I think it is the younger generation and their attitude. Discipline has been allowed to go haywire. During the latter part of the ’70’s and ’80s, when we were winning, things that used to happen were just swept under the carpet; now it is very difficult to pull it back. You may have to give the example of one or two players in order to get the discipline right. Provided we can get the discipline right and get the players to approach the game the way it should be, I think we should be back on top of world cricket. We have the talent, there’s no doubt about that. The only thing that is lacking at present is a couple of young genuine fast bowlers on the horizon.

Don’t you find that now a majority of the teams are thinking strategies, studying video films – the strengths and weaknesses? Are we doing the same thing in this area?

I don’t think we even talk enough cricket. That is where we lack in our approach to the game. It is very difficult to get people to talk at team meetings. I’ve been stressing for a long time that everybody must be able to talk, everybody must observe something, everybody must have something to contribute, and there’s no point in having me as a coach leading the argument at the team meetings. Planning strategy when the bowlers themselves are not involved is useless since they are the ones who are going out to do it. I don’t think the batsmen can go out and do something that someone asked them to do without involving themselves. Only if we get all the players involved at meetings, planning how we are going to approach batting, bowling and what methods are to be used in the field, are we going to start a change – back to the old ways. In the old days, we used to discuss players from one to 11, how they bat, how we were going to bowl to them and which bowler would be most effective for which batsman. We don’t do those things now.

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What is the West Indian Board doing to improve the game at the younger levels? Are any camps being held at schools?

Not really. The West Indian Cricket Board has never done much by itself over the years to improve the standard of cricket except organise cricket at a regional level. I think most of it is done by regional boards and the players themselves just come up and start to play cricket. I myself played first-class cricket before I saw a Test match. In fact, I played my first Test match before actually watching a Test match live. That’s what it used to be like in the West Indies – we were all eager to play cricket. I don’t think that eagerness is there any more, nor are our players hungry enough to want to reach up, or willing to work and sacrifice to reach the top and remain there.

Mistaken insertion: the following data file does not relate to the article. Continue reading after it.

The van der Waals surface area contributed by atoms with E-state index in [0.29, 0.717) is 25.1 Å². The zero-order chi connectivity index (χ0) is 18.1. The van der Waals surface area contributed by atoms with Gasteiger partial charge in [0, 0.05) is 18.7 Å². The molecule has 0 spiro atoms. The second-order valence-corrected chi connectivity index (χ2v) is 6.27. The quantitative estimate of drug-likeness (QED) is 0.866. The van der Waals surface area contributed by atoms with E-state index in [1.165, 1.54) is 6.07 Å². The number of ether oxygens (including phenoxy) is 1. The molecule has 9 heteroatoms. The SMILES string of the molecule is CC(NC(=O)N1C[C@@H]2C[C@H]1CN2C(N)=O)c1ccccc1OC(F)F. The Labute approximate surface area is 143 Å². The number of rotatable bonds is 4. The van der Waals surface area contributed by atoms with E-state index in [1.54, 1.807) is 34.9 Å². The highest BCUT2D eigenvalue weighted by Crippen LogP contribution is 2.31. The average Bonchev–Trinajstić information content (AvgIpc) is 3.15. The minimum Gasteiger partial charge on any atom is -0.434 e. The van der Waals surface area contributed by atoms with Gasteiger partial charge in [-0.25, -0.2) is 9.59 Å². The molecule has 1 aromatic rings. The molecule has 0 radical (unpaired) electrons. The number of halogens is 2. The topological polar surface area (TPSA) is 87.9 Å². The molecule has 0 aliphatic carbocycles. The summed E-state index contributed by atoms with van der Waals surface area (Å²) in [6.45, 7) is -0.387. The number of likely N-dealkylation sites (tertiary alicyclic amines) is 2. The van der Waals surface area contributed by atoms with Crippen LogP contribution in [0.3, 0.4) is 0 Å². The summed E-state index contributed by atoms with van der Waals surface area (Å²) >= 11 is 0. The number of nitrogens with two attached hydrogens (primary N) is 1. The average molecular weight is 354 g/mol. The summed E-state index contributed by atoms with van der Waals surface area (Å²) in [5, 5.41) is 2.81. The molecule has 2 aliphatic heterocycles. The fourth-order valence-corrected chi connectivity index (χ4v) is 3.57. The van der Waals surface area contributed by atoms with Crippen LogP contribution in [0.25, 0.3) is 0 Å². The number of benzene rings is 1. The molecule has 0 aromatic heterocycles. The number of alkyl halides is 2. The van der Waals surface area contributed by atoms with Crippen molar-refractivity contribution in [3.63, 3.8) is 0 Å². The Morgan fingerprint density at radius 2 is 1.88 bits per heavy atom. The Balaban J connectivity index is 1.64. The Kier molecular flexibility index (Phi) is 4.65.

Andy Roberts: I think it is the younger generation and their attitude. Discipline has been allowed to go haywire.   -  THE HINDU ARCHIVES

 

What if some of our senior players got back into the game in coaching and trying to help out? Do you think the young people of today would respond positively?

Yes, but if they were to do so, they would have to start at the under-15 level so that the young ones will get accustomed to somebody telling them what to do from an early age. It is very difficult in cases when someone starts telling a player who has been playing first-class cricket for eight or nine years, “I think you should try this or try that,” because the player is not accustomed to it. I feel we shall have to start at the under-15 level.

Most of the teams around the world today are carrying a spinner. The West Indies have tried when they brought Rajindra Dhanraj. Is there anybody who could fit into that mould?

I think we have always selected a team based on the best players that we have, be it batsmen, be it bowlers. So far we have always lacked a spinner and there isn’t any spinner around at present with the exception of Dhanny, who is worthwhile taking on a tour. Roger Harper is a very good one-day player; he has been tried at the Test level and he hasn’t really proved his worth there. He is experienced enough – Roger is now 32 going on to 33.

Now you have to look the other way if you are thinking of taking a spinner, no point looking backwards. In Test cricket nowadays, you have to think positive and look forward.

I feel Roger is an asset to any team in one-day cricket, but I wouldn’t say the same for Test cricket.

In the world today, who would you rate as the top five batsmen?

It’s very difficult because I haven’t seen the batsmen from India. I’ve just seen Sri Lankans in one-day cricket and it is very difficult to judge people from one-day cricket. However, I think Brian is definitely the best batsman in the world today.